Enthusiasts will adore the performance and deliciously rev-happy nature of the 2.9-litre V6 petrol engine in the Panamera 4S. It may not be the fastest model in the range, but it’s arguably the most satisfying and is still capable of 0-62mph in as little as 4.2sec. It’s so good that it makes the V8-powered GTS seem somewhat pointless, because it’s barely any faster outright despite costing a lot more cash. Then again, we suspect many will prefer the additional low-down flexibility and V8 roar of the GTS.
For those seeking ultimate speed thrills, there are the Turbo models. The standard Turbo’s 542bhp means it’s more than capable of embarrassing some supercars, but if that’s not enough to brag about, there’s the range-topping Turbo S E-Hybrid. Now, we’re used to hybrid technology being deployed to deliver better efficiency — indeed, the Turbo S E-Hybrid will do up to 24 miles using just its electric motor — but here Porsche uses a 134bhp electric motor to boost performance, too. With this alongside the Turbo’s 4.0-litre twin-turbo V8, 0-62mph takes just 3.4sec and the top speed is a whopping 193mph.
Two other Panameras are available: the entry-level 3.0-litre petrol and the 4 E-Hybrid. We’ve only driven the latter so far, and it’s again plenty quick enough, at 4.6sec from 0-62mph. It will also manage a claimed 27 miles on electric power alone.
Be in no doubt, then, that with just a flex of your right foot, all the engines are capable of flinging you up the road at great speed. Yet there’s something about the way the Panamera delivers its prodigious turn of speed that leaves you barely aware of how fast you’re going – until you glance down at the speedo, that is.
An eight-speed dual-clutch automatic gearbox is standard, with no manual option available. It proves smooth under normal use yet is capable of rapid shifts and instant response when in its sportier driving modes. Some jerkiness around town lets it down, and this is worse in the hybrid models when the integration of their electric and petrol engines appears to unravel, leading to the odd thud or jolt.
The least powerful 3.0-litre petrol engine comes with rear-wheel drive and the option of four-wheel drive. Everything else in the range comes with four-wheel drive as standard, ensuring that the power reaches the road effectively, even in the trickiest conditions.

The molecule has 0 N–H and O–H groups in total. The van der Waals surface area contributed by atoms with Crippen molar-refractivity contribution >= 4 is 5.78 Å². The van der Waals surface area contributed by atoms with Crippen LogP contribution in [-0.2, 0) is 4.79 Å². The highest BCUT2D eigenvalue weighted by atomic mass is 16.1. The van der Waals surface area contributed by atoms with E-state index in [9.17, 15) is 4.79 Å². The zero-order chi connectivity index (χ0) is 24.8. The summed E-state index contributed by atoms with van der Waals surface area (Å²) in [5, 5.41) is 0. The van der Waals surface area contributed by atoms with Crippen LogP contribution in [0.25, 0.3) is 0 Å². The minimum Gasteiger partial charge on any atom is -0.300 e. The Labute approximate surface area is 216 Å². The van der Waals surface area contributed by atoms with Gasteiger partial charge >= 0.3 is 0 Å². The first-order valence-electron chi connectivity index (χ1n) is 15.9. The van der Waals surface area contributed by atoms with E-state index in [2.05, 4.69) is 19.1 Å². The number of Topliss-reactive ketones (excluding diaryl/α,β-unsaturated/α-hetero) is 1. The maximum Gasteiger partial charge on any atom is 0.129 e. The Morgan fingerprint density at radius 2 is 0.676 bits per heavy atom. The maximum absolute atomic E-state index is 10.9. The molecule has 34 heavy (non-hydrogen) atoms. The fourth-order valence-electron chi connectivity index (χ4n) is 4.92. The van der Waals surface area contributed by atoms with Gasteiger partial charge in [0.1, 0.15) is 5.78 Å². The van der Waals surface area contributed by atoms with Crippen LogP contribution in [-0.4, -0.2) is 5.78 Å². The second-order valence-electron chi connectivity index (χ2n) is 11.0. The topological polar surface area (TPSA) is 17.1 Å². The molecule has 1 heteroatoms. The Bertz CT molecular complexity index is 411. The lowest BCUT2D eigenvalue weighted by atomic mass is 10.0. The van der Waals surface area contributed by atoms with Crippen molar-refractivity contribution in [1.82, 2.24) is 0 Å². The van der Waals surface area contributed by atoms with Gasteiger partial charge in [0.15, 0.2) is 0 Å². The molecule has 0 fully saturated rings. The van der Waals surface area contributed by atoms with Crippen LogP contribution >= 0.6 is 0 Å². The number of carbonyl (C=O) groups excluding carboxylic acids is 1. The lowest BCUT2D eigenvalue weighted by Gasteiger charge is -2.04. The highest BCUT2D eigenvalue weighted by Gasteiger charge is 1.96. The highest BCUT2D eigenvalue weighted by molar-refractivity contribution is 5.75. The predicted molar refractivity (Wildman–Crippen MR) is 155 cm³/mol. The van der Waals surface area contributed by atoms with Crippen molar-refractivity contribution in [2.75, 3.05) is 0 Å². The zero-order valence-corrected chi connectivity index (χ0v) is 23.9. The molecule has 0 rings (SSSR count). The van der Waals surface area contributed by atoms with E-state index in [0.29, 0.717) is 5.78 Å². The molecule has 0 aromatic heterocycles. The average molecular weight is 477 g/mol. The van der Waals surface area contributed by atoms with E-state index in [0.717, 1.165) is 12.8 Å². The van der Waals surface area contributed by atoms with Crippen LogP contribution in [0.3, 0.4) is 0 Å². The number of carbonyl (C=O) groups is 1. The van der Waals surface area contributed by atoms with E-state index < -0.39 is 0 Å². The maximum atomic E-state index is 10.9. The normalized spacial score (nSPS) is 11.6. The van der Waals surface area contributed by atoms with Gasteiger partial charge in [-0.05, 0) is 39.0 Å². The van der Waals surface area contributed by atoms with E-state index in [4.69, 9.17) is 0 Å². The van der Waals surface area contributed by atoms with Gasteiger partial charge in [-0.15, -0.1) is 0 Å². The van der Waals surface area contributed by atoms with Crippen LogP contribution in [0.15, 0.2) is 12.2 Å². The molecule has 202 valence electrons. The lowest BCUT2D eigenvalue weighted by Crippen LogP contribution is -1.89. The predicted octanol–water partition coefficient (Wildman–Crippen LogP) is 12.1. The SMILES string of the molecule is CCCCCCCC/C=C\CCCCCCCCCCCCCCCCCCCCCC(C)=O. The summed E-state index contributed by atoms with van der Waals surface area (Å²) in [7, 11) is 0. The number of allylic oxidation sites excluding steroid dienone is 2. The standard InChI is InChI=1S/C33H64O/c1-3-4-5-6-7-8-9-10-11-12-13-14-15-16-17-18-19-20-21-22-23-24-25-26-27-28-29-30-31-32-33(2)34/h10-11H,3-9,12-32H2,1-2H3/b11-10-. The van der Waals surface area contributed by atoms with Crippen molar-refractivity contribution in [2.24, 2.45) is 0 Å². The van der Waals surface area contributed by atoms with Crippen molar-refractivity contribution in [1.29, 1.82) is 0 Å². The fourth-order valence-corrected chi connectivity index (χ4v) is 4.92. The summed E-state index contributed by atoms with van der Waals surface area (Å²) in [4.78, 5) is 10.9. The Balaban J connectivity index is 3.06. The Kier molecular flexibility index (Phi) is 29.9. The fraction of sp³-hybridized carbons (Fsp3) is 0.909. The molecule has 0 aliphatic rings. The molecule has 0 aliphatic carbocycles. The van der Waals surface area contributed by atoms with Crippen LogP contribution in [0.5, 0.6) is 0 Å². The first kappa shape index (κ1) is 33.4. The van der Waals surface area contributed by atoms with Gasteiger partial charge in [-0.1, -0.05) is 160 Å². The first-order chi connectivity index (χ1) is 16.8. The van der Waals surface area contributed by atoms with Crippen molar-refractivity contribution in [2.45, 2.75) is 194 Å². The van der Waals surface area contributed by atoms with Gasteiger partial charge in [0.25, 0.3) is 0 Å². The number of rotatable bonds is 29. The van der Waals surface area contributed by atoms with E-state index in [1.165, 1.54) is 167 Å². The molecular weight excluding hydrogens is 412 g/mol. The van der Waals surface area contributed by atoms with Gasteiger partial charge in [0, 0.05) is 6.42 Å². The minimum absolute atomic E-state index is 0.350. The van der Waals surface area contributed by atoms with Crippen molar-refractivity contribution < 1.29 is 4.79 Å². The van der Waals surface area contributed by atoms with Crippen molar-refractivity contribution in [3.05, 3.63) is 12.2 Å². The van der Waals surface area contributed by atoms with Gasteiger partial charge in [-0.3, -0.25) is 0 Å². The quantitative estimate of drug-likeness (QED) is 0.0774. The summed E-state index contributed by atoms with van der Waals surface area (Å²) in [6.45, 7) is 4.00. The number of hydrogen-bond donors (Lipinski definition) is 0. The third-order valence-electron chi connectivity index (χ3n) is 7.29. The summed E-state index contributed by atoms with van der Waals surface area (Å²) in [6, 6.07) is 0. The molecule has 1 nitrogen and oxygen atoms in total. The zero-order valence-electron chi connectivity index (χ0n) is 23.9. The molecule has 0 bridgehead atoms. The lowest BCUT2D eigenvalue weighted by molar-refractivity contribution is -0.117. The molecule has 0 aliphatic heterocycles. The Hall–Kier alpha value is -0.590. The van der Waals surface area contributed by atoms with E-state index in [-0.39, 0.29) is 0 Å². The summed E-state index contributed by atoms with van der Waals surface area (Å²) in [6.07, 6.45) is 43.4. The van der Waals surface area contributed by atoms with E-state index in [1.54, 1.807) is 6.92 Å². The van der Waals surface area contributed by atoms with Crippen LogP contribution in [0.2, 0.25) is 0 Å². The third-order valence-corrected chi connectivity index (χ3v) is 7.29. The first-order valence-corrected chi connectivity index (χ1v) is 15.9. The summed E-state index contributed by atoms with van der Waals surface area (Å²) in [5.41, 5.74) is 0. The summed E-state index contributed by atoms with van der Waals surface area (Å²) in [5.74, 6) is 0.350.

An optional four-wheel steering system improves low-speed manoeuvrability, agility in fast corners and high-speed stability. It’s very good, but even the standard steering is accurate, beautifully weighted and delivers precise control, making the Panamera utterly confidence-inspiring to drive.
For the best handling, go for the 4S. Having a lighter V6 engine up front means it changes direction with greater aplomb than the heavier V8 in the GTS and Turbo models. The Turbo S 4 E-Hybrid feels even heavier still, due to its electric gubbins. And while it’s technically a quick car through corners, it’s not that much fun. Get behind the wheel of the lighter Mercedes-AMG GT 4-door Coupé, for instance, and it will produce bigger smiles for keen drivers.
So far, we’ve tried the Panamera only on its optional air suspension (mechanical springs and adaptive dampers are standard on standard and S models). The ride is firm but incredibly well controlled across heavily undulating roads and calmer at motorway speeds than the more aggressively sprung GT 4-door Coupé. Around town, however, the Panamera thunders over the really nasty ruts and ridges. If you prefer a softer ride over tighter handling, the Mercedes-Benz S-Class Coupé will suit you better.
Wind noise is well contained, but the Panamera’s giant, garden roller tyres generate a fair bit of road roar on coarse surfaces. Nothing like as much as the GT 4-door Coupé does, though. It’s also worth mentioning that while the optional carbon ceramic brakes are exceedingly powerful, they can be hard to modulate at the very top of their travel.